Lawsuit aims to get answers over handling of garda killer
The parents of Siobhán Phillips are to issue High Court proceedings against An Garda Síochána and the State in a bid to get answers about the circumstances leading up to a gun attack by her partner in which a garda was murdered and she was left for dead.
Sean and Norma Phillips have also called for a public inquiry following revelations about the handling of a prosecution against their daughter's attacker Adrian Crevan Mackin.
The Irish Independent understands the family hope the release of documents as part of a discovery process will shed light on the relationship between gardaí and Crevan Mackin.
The move comes in the wake of an RTÉ documentary which raised questions about why Crevan Mackin was not subjected to weapons charges despite admitting to weapons possession during an interrogation.
Crevan Mackin seriously injured Ms Phillips and murdered Garda Tony Golden before turning the gun on himself in October 2015. The attack happened after Ms Phillips complained to gardaí about a horrific beating she suffered at the hands of her partner.
The shooting occurred when Gda Golden accompanied her as she visited her home near Omeath, Co Louth, to retrieve belongings.
The killer's family has claimed he was a garda informant and has questioned why he was freed on bail after he was arrested for buying weapons online.
Despite admitting in interviews to firearms and explosives offences, the Office of the Director of Public Prosecutions did not direct he be charged for these. Instead it was directed he be charged with IRA membership, which he had denied.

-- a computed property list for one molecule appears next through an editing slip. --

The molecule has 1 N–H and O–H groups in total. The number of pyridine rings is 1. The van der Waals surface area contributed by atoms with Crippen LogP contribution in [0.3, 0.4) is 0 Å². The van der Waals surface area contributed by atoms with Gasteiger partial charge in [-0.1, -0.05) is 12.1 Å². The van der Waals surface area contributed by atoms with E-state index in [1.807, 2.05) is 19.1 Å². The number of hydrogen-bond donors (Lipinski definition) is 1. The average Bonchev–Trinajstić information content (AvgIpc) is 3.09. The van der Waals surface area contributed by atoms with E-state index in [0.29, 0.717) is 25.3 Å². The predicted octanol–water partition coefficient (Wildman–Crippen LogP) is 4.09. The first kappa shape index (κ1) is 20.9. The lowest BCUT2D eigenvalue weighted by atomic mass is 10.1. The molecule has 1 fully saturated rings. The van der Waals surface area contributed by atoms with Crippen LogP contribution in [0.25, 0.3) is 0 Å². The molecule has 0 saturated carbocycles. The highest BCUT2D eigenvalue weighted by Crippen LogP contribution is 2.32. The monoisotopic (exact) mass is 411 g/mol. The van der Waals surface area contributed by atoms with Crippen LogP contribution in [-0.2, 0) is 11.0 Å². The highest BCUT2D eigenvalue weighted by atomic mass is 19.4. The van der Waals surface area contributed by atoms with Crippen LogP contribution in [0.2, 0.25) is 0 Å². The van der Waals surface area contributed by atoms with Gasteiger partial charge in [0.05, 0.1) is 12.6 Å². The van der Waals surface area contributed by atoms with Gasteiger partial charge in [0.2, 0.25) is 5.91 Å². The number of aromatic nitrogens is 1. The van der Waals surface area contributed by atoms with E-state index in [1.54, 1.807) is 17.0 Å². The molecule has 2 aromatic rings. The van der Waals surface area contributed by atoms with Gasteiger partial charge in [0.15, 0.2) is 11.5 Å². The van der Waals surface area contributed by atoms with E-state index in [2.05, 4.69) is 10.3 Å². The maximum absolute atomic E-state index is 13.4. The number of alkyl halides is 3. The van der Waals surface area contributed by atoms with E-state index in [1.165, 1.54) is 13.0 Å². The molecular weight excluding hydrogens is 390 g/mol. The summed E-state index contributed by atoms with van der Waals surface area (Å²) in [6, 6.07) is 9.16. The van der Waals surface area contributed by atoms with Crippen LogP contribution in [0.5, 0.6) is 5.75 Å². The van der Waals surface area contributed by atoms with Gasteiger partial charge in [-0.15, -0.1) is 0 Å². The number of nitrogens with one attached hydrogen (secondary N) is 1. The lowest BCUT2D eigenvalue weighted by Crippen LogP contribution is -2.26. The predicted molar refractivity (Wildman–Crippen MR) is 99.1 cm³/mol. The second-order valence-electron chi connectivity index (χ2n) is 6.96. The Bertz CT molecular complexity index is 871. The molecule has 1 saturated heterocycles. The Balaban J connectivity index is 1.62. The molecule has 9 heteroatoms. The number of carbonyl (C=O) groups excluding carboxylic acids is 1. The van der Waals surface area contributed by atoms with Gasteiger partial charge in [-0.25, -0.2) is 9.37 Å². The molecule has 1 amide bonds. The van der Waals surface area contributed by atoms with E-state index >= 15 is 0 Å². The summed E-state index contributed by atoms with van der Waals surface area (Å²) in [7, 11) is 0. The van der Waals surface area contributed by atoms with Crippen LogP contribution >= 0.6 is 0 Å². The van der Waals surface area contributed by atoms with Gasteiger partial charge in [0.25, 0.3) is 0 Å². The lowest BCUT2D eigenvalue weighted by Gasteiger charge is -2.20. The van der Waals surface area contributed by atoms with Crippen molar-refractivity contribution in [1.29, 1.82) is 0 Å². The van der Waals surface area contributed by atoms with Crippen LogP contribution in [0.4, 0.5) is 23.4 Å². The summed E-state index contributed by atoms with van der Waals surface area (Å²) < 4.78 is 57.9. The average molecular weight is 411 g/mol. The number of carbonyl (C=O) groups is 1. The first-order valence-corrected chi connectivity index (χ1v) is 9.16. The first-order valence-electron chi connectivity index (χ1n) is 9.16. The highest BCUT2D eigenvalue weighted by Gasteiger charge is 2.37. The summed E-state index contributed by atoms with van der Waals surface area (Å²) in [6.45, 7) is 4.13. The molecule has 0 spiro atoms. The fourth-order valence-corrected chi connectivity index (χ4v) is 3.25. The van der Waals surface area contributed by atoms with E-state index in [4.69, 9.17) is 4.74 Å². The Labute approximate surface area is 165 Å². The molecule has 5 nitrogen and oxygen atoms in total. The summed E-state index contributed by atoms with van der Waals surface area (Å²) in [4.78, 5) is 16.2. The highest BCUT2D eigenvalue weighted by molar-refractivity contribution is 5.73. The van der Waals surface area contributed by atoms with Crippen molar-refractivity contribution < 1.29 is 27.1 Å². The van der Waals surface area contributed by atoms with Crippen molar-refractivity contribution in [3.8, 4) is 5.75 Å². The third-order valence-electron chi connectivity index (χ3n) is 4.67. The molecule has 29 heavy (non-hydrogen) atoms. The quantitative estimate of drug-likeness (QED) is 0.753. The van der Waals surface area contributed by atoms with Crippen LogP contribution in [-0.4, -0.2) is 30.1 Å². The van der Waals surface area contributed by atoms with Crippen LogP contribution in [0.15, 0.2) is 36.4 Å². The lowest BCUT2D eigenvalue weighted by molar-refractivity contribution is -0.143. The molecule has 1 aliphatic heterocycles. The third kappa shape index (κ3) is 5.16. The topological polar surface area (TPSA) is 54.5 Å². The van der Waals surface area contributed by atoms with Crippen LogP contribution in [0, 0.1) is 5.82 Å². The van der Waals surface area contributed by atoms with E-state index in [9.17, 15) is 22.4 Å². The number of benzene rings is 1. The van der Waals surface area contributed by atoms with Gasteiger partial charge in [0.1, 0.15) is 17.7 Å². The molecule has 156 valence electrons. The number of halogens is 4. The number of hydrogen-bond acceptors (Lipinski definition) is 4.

The RTÉ programme also carried claims Crevan Mackin was sent to Portlaoise Prison to "spy" on the Real IRA. But he was later released on reduced bail after republicans refused him access to their wing.
The lawsuit against the force and the State was confirmed yesterday in a statement issued by the family's law firm, Madden & Finucane.
Solicitor Katie McAllister said the firm had also been instructed to write to Tánaiste Frances Fitzgerald seeking a public inquiry.
"These revelations raise issues of significant public importance and require an investigation at the highest level," she said.
In a statement, Ms Fitzgerald did not address the family's call for a public inquiry.
Instead the Tánaiste said an ongoing investigation by the Garda Síochána Ombudsman Commission (GSOC) must be allowed to take its course.
Among other issues, GSOC is examining the extent and nature of the interaction between gardaí and Crevan Mackin.
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